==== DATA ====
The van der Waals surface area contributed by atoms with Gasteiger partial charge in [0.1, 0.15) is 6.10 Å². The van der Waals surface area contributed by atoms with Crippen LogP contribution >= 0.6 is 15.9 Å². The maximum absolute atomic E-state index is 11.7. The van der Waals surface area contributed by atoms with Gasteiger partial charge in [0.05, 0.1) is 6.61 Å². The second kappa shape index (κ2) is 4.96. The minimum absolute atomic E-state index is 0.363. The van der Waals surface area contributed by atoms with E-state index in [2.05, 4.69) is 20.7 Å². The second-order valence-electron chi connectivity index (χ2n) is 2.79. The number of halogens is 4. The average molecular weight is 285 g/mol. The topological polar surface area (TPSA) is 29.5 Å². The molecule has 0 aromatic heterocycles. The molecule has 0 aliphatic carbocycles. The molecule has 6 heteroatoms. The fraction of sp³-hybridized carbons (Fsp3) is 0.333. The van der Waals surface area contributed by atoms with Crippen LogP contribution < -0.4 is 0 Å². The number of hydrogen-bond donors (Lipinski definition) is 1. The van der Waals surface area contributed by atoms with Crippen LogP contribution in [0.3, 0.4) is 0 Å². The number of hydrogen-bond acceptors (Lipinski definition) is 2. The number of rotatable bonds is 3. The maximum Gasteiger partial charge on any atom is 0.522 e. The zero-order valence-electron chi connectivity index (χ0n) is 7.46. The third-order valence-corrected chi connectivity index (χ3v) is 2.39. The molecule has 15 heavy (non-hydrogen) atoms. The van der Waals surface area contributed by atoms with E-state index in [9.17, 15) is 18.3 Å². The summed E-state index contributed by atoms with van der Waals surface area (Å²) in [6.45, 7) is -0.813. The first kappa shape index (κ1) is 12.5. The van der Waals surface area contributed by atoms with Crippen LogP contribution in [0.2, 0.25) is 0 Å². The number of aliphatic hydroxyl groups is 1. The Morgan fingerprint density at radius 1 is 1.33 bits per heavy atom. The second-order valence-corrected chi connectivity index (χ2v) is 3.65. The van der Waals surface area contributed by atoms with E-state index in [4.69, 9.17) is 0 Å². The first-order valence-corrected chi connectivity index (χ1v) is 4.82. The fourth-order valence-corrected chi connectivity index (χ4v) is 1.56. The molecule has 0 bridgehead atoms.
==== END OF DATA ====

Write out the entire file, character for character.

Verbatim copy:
The van der Waals surface area contributed by atoms with Gasteiger partial charge in [0.1, 0.15) is 6.10 Å². The van der Waals surface area contributed by atoms with Crippen LogP contribution >= 0.6 is 15.9 Å². The maximum absolute atomic E-state index is 11.7. The van der Waals surface area contributed by atoms with Gasteiger partial charge in [0.05, 0.1) is 6.61 Å². The second kappa shape index (κ2) is 4.96. The minimum absolute atomic E-state index is 0.363. The van der Waals surface area contributed by atoms with E-state index in [2.05, 4.69) is 20.7 Å². The second-order valence-electron chi connectivity index (χ2n) is 2.79. The number of halogens is 4. The average molecular weight is 285 g/mol. The topological polar surface area (TPSA) is 29.5 Å². The molecule has 0 aromatic heterocycles. The molecule has 0 aliphatic carbocycles. The molecule has 6 heteroatoms. The fraction of sp³-hybridized carbons (Fsp3) is 0.333. The van der Waals surface area contributed by atoms with Crippen LogP contribution < -0.4 is 0 Å². The number of hydrogen-bond donors (Lipinski definition) is 1. The van der Waals surface area contributed by atoms with Crippen LogP contribution in [0.3, 0.4) is 0 Å². The number of hydrogen-bond acceptors (Lipinski definition) is 2. The number of rotatable bonds is 3. The maximum Gasteiger partial charge on any atom is 0.522 e. The zero-order valence-electron chi connectivity index (χ0n) is 7.46. The third-order valence-corrected chi connectivity index (χ3v) is 2.39. The molecule has 15 heavy (non-hydrogen) atoms. The van der Waals surface area contributed by atoms with E-state index in [9.17, 15) is 18.3 Å². The summed E-state index contributed by atoms with van der Waals surface area (Å²) in [6.45, 7) is -0.813. The first kappa shape index (κ1) is 12.5. The van der Waals surface area contributed by atoms with Crippen LogP contribution in [0.2, 0.25) is 0 Å². The number of aliphatic hydroxyl groups is 1. The Morgan fingerprint density at radius 1 is 1.33 bits per heavy atom. The second-order valence-corrected chi connectivity index (χ2v) is 3.65. The van der Waals surface area contributed by atoms with E-state index in [4.69, 9.17) is 0 Å². The first-order valence-corrected chi connectivity index (χ1v) is 4.82. The fourth-order valence-corrected chi connectivity index (χ4v) is 1.56. The molecule has 0 bridgehead atoms.